The US has approved $250 million in “farm sales” to storm-ravaged Cuba, bypassing its trade embargo with the communist nation after Cuba rejected nearly $5 million dollars in US aid.
Bypassing its trade embargo on communist Cuba, the United States on Tuesday announced approving 250 million dollars in "farm sales" to Havana after Hurricanes Gustav and Ike devastated Cuba's crops.
The licenses for agricultural sales, which include food and construction materials, were approved after Ike lashed Cuba a week ago and "wood, a material essential to rebuilding, is included," read a State Department communique delivered to reporters at the US Interests Section in Havana.
State Department officials in Washington on Monday it regretted that Cuba rejected up to five million dollars in aid for the victims of Hurricanes Gustav and Ike. The United States has tense and limited relations with its communist neighbor, which has been under a US embargo for more than four decades.
After being hit hard by two hurricanes in less than two weeks, desperate Cuba last week urged Washington to ease its trade embargo to allow US firms to open private lines of credit for food imports to the cash-strapped island of more than 11 million people.
The bilateral breakthrough "is more or less what they (the Cubans) are asking for, not credit because our law does not permit it. That will have to be through third parties. The license includes food and wood," a US diplomat in Havana told AFP privately.
A Spanish aircraft meanwhile was due in Cuba on Tuesday with 17 tonnes of aid from the World Food Program and another four tonnes from Spain to help those affected by the hurricanes. Other countries, including Brazil, Russia and Ecuador, have also sent humanitarian assistance.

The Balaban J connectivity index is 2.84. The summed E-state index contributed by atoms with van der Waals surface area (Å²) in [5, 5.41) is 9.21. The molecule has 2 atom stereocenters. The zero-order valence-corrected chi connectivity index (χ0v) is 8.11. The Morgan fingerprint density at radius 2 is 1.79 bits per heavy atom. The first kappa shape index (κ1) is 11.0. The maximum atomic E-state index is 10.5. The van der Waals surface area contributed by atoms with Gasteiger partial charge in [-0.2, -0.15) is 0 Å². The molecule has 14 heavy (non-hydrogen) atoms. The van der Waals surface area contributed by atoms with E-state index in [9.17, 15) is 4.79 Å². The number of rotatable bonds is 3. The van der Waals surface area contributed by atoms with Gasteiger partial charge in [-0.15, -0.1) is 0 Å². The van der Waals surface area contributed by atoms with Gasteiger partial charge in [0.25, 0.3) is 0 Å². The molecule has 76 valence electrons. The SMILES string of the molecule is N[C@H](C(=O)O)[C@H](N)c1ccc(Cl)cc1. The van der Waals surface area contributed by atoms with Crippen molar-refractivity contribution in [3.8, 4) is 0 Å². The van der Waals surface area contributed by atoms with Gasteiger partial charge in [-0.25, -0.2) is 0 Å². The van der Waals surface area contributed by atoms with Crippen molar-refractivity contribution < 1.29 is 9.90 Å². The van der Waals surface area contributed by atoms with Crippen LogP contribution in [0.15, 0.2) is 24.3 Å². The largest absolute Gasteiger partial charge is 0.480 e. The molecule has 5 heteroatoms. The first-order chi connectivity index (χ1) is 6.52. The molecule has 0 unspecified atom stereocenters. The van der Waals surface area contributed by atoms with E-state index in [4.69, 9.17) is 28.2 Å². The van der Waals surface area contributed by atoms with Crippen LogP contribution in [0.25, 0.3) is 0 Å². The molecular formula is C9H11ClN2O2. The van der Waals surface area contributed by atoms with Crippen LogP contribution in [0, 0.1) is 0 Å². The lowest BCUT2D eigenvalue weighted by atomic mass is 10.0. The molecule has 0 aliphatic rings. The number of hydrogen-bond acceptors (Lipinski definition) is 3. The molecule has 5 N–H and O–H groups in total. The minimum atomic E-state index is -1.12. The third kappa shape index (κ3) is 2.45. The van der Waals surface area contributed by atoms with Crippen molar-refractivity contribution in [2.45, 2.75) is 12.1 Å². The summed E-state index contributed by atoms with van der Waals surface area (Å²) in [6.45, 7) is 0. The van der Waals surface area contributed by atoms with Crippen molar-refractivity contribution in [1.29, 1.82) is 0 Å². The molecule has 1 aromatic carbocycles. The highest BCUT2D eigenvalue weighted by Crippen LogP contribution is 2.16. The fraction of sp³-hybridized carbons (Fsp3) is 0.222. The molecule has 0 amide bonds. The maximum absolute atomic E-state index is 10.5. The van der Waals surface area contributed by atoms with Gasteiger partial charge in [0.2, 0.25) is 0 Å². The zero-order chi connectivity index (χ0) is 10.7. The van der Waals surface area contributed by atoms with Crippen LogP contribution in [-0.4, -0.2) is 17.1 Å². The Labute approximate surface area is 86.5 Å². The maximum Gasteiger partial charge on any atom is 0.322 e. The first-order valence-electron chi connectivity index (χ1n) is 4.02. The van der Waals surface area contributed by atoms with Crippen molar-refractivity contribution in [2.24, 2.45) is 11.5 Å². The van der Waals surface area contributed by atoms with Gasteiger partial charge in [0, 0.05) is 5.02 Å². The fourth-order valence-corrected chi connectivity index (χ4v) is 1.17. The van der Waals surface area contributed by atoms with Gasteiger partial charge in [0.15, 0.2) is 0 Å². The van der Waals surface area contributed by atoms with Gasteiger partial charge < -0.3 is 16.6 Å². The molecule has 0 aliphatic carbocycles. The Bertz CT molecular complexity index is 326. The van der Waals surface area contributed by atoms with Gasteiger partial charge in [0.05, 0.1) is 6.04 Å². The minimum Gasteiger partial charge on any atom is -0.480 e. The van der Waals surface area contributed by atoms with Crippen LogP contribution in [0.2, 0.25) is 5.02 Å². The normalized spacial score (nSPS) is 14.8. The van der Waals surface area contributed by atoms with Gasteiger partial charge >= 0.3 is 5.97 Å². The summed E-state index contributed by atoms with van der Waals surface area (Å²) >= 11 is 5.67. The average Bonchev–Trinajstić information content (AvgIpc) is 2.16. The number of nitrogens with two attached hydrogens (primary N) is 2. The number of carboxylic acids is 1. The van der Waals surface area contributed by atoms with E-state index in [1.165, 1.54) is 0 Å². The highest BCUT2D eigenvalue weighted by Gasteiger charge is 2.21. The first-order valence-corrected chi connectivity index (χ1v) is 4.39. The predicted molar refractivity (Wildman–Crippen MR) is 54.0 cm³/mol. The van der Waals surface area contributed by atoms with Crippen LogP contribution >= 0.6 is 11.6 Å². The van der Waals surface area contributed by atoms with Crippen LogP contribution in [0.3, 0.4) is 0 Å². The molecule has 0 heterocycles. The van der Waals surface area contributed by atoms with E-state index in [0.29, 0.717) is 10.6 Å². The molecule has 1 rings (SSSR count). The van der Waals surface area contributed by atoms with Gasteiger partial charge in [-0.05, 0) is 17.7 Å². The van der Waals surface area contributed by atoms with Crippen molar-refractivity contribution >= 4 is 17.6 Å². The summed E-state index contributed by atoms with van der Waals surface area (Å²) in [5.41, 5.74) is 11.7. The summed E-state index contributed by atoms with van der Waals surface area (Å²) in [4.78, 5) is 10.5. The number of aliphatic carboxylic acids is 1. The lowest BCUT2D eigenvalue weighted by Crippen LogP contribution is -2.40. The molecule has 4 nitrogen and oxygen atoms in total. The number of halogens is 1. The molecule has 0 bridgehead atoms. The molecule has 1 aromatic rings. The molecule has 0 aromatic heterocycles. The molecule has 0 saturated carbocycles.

Spain also has promised 300,000 euros for rebuilding social infrastructure, 200,000 euros for the Red Cross and another 18,000 via the Pan American Health Organization for the repair of medical centers, according to an official statement.
Cuba on Friday said it did not have the resources to recover from the devastation wrought by Hurricanes Gustav and Ike, including seven dead, 320,000 homes destroyed and extensive damage to crops.
Even before the hurricanes hit, Cuba faced major challenges keeping its people fed. Since 2002, the World Food Program has assisted more than 593,000 people per year mainly in Cuba's east, WFP data say.
US officials say there have been no significant political changes in Cuba since Washington's longtime and increasingly frail nemesis, Fidel Castro, 82, stepped down as president in February and handed power to his younger brother Raul, 77.
But in bilateral commercial ties, things have changed in the past decade.
While maintaining its sanctions officially, US President George W. Bush's administration has become a leading supplier of food to Cuba due to an embargo loophole opened after the Caribbean nation was hit by another hurricane, Michelle, in 2001.
At the time, the United States offered aid and Cuba turned it down, suggesting instead that it be allowed to purchase food and medicine. The Bush administration agreed on condition the purchases were in cash, opening the way to a surge in US-to-Cuba food trade.
Date created : 2008-09-17